# Discrete Topology on RWatch

#1

I would like to see how to start this.

Definition (Discrete topology): Let be a set, and be the collection of all subsets of . Then is the discrete topology on . In other words, is discrete every is open.

So as I understand it, I need to show that every interval with is open? Even though it says that they are all open in the question?
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5 days ago
#2
(Original post by RDKGames)

I would like to see how to start this.

Definition (Discrete topology): Let be a set, and be the collection of all subsets of . Then is the discrete topology on . In other words, is discrete every is open.

So as I understand it, I need to show that every interval with is open? Even though it says that they are all open in the question?
I'm not sure where your last paragraph has come from. You need to show that every subset of R is open under this topology. (e.g. the set of all irrational numbers is open, the set {sqrt{2}} is open, etc...)

Hint:
Spoiler:
Show
Obviously if every subset is upon, you're going to need to show every point set {x} (for some x in R) is open. This is straightforward to show from the information given and one of the definitions of a topology. And then use another definition to finish.
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#3
(Original post by DFranklin)
I'm not sure where your last paragraph has come from. You need to show that every subset of R is open under this topology. (e.g. the set of all irrational numbers is open, the set {sqrt{2}} is open, etc...)

Hint:Obviously if every subset is upon, you're going to need to show every point set {x} (for some x in R) is open. This is straightforward to show from the information given and one of the definitions of a topology. And then use another definition to finish.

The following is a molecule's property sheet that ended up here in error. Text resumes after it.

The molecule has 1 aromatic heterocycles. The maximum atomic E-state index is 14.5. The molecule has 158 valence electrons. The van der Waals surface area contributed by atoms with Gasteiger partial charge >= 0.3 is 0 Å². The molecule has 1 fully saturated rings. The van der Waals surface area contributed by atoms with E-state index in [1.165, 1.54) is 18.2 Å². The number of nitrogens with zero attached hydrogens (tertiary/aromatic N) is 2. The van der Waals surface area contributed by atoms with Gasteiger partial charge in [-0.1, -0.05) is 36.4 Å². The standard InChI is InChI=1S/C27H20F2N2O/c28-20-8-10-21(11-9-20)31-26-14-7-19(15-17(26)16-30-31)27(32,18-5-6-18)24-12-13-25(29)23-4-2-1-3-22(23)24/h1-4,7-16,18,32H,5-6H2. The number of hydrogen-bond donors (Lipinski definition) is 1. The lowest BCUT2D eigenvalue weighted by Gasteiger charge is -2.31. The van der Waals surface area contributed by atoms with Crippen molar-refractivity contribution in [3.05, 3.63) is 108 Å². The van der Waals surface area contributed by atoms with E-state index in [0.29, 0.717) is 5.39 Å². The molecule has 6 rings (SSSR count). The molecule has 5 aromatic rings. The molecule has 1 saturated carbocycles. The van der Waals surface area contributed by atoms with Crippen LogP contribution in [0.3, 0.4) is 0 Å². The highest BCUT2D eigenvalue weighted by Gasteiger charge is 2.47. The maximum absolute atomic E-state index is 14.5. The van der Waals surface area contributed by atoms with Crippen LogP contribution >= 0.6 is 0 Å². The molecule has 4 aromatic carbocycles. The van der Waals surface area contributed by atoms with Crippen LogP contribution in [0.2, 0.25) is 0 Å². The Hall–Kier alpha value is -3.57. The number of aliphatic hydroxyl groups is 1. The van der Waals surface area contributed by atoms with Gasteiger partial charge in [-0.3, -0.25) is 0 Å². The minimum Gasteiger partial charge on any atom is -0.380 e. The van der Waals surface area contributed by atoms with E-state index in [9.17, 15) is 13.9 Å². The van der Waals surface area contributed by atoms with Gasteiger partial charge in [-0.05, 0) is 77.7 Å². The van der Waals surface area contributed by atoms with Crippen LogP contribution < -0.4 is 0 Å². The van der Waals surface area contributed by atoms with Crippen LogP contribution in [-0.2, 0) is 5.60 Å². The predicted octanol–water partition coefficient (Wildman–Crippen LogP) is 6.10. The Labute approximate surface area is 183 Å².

I think I understand the gist of the argument. If we are able to show that every point in is open (i.e. an element of ), then is comprised of every possible union of these elements (due to definition), and so contains every possible subset of , hence we have discrete topology?

Also I think the terminology is throwing me off a bit. At first I was confused since square brackets on mean the set is closed, but in this context 'open' just refers to the closed set being an element of , right?
Last edited by RDKGames; 4 days ago
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4 days ago
#4
(Original post by RDKGames)
I think I understand the gist of the argument. If we are able to show that every point in is open (i.e. an element of ), then is comprised of every possible union of these elements (due to definition), and so contains every possible subset of , hence we have discrete topology?

Also I think the terminology is throwing me off a bit. At first I was confused since square brackets on mean the set is closed, but in this context 'open' just refers to the closed set being an element of , right?
Yes
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#5
(Original post by DFranklin)
Yes
Ah thanks.

Is this a good enough argument to show that every point in is an element of ?

Since for , then it's true that where . Then since is a topology, it must mean that .
We can extend this to say that for all . Similarly, .

So every point point on the real line must be in .
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4 days ago
#6
(Original post by RDKGames)
Ah thanks.

Is this a good enough argument to show that every point in is an element of ?

Since for , then it's true that where . Then since is a topology, it must mean that .
We can extend this to say that for all . Similarly, .

So every point point on the real line must be in .
I don't really understand what/why you're doing to "extend" your first result.